Foxes are vermin. Contentious? Well, I'm guessing a few of you will disagree. Vermin are, however, "small animals, insects or birds that are troublesome or destructive to crops, game or domestic stock". Yes, we can argue the "small", but that pretty much sums up foxes.
Foxes are rife in my area, their numbers aided, no doubt, by a neighbour who feeds them. One of these well fed foxes, running through another neighbour's garden, killed and left a chicken en route. The second neighbour was none too pleased. Neither am I, as they seem to unload all their digested food all over my veg beds.
The local population is clear now that I don't fall for that vulpine charm. Until I started chasing them off, though, they were quite happy just to stand and stare at a distance of as little as ten feet.
Neighbour with said chickens told me that one fox would actually stand its ground and growl unless he was carrying a stick. That's a wild animal with barely any fear of humans. I won't catalogue the numerous stories of fox attacks, but it seems very clear why encouraging foxes to co-habit with us at close quarters is not a good idea.
Of course, their running away when they see me does not prevent them from pretty much making themselves at home when they can't. Hence, defecation among the salad leaves.
Reluctant to take a brush with Toxocariasis, I tried a forest of sticks stuck around the edges. When this availed me naught, I put out a call on Twitter. Claire at Claire's allotment came to my rescue, and advised a liberal sprinkling pepper or curry powder around the crops. Apparently, it makes them sneeze. A touch stingy, too, I wager.
Luckily we have an ethnic grocery near us, which means I can buy a 1 kg bag of chilli powder for considerably less than the equivalent in Mr Sharwood's tiny little pots. By the time I'd finished, the green salads were marooned in a sea of orange. It was actually quite pretty, but has it worked?
Well, yesterday I noticed that a fox had left its deposit, not on the raised bed, but on the grass beside it, so I'm optimistic.
I've certainly plenty of chilli powder left, should I need to try it again.
Perhaps joining in the Garden Bloggers Bloom Day in autumn wasn't my brightest decision. I've been round the garden and there is nothing - not a thing - that has the merest hint of a bloom. Heavy frost followed by heavy rain has rendered just about everything black and sodden. So, is this cheating? Here's something from a little earlier this month, when the frost iced everything with a sparkle and shapes came into their own.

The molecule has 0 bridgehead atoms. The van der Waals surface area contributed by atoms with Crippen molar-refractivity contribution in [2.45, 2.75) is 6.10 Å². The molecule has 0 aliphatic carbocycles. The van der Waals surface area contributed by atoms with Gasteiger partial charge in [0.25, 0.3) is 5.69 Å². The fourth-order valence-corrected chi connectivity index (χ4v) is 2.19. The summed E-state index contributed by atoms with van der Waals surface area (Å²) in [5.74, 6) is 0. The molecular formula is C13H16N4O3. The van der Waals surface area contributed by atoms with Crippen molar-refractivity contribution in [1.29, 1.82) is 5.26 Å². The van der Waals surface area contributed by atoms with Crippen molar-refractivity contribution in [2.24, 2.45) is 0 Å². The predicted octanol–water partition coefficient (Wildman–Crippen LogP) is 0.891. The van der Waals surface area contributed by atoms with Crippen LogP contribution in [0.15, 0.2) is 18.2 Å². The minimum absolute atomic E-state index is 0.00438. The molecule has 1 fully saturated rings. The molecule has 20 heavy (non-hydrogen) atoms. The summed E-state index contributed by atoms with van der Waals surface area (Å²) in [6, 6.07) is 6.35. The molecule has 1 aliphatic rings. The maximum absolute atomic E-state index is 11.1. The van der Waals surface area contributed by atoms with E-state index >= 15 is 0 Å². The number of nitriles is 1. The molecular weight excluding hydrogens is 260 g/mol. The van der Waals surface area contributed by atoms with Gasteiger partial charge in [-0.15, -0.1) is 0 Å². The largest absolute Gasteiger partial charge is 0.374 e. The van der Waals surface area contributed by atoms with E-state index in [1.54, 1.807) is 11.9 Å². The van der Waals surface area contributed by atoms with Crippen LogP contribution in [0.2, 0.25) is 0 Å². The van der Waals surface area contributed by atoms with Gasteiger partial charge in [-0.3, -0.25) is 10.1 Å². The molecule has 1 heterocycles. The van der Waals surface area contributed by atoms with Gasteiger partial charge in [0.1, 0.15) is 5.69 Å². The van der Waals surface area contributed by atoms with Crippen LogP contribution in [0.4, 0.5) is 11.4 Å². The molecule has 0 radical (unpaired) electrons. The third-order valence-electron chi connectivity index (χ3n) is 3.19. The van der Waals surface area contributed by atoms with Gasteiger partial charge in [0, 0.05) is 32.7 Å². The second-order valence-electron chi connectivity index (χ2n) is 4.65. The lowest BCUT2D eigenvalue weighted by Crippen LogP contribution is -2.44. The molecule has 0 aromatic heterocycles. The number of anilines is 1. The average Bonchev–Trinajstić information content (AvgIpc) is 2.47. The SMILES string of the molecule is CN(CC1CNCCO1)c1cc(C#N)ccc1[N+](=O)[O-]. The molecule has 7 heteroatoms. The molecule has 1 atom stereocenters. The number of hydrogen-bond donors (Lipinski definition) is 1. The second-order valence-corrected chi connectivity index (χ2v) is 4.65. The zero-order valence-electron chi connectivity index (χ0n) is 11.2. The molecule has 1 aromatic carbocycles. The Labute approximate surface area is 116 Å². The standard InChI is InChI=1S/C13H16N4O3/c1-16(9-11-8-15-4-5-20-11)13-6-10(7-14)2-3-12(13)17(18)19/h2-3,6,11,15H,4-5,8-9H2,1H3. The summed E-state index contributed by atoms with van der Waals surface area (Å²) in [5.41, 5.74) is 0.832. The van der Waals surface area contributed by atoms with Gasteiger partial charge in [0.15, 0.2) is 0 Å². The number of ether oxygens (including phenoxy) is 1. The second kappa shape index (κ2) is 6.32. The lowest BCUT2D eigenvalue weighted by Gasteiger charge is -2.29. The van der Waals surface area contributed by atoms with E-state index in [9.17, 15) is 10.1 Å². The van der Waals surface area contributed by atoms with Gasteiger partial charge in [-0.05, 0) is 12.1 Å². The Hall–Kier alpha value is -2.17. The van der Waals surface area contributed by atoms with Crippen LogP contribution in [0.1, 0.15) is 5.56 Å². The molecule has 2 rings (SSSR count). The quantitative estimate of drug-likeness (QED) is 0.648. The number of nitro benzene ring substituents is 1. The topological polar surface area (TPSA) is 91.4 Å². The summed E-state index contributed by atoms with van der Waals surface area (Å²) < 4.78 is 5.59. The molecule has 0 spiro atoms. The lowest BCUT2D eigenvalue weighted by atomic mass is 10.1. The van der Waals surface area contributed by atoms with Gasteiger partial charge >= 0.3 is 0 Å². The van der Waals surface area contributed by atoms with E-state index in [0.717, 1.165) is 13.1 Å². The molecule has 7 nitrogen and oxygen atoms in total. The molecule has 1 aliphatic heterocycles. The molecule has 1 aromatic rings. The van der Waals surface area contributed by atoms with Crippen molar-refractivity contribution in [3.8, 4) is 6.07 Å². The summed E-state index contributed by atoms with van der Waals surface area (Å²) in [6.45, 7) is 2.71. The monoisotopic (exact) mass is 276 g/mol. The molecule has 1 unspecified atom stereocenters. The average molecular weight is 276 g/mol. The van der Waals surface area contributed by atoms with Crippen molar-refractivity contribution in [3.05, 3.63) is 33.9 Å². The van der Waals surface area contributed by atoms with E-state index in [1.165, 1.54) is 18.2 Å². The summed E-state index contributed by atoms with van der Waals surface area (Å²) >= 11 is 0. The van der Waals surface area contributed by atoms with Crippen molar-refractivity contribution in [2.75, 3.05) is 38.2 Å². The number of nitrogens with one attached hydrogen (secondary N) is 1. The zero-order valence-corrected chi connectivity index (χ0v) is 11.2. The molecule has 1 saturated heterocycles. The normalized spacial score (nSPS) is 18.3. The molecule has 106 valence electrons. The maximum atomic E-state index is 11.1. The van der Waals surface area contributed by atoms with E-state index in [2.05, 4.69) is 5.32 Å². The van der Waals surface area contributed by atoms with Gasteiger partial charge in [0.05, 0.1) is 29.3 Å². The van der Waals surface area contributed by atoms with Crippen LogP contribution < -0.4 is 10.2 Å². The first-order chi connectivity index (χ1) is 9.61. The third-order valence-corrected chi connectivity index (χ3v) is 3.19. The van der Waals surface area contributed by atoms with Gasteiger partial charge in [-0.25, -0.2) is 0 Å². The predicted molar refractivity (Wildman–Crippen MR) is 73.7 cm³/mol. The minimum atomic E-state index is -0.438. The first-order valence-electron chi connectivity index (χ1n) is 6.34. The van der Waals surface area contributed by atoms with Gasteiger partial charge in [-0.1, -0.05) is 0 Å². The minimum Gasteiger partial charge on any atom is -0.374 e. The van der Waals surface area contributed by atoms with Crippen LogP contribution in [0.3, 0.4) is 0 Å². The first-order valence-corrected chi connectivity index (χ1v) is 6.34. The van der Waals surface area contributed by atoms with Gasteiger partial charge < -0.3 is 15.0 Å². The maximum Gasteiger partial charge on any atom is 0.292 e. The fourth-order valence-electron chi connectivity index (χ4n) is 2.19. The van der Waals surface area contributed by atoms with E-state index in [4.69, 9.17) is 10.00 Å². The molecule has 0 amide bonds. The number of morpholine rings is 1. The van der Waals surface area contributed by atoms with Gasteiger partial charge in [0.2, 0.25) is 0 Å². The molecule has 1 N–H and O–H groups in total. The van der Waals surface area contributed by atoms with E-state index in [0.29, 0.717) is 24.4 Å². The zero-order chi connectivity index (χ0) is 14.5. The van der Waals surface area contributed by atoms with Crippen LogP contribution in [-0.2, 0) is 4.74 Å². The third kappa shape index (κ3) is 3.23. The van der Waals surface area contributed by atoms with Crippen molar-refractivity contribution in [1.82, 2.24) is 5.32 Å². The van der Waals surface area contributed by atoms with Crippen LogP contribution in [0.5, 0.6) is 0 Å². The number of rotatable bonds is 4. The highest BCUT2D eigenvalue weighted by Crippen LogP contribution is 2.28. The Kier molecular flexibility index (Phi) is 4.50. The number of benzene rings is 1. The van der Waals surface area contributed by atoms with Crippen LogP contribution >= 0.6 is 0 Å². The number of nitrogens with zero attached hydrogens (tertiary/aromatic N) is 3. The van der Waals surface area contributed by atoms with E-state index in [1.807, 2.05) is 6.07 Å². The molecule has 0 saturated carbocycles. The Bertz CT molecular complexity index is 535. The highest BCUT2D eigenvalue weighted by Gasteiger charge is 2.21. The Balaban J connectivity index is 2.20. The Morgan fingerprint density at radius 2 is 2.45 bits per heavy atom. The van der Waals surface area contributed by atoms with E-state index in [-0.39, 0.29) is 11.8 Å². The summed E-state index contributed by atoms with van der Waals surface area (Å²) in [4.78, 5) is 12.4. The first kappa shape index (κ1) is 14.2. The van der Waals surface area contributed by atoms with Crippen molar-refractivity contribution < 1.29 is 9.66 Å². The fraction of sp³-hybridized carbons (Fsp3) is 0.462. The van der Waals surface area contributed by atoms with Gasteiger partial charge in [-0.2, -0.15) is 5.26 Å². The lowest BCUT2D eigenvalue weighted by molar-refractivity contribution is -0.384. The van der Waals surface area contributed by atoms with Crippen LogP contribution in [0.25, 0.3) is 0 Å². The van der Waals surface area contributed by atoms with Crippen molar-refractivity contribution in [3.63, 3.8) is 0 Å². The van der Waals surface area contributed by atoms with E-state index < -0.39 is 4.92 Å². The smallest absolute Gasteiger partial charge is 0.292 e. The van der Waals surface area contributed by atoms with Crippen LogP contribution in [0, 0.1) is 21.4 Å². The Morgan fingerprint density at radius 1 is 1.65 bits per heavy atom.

Visit May Dream Gardens, which hosts GBBD, to see how other bloggers are finding their December gardens.
Puzzles are one of those things that you love or hate. Sometimes both. I can go for months without wanting to Sudoku, then get an urge that sees me solving them daily for a month.
It's funny what appeals. Word Searches have never lit my fire, but some people buy whole books of them. You might know someone who enjoys both and, if so, Sudoku for Garden Lovers by M£R Puzzles would be an extraordinarily well aimed present and, although not big, probably one of the most appreciated come Boxing Day by the fire.
You have to raise your hat to them. Not only have they devised a whole lot of sudokus but, when complete, each one can be translated into a Word Search grid (each number equates to a letter) and, as a bonus, there's a cryptic clue to a nine-letter garden-related word or phrase also hidden in the grid. Goodness knows how you manage to create something like that, but they have.
If you nip over their website, you can download a free sample to try out. My only gripe was that, as a Sudoku solver who likes to jot numbers around the outside of the grid, in the book they sent me to try out some of the photos which form backgrounds to the grids were a bit dark to allow me to do this. However, it's a small gripe, and Kim Roscoe, of M&R Puzzles, tells me they've spotted this themselves and will be doing something about it in further editions.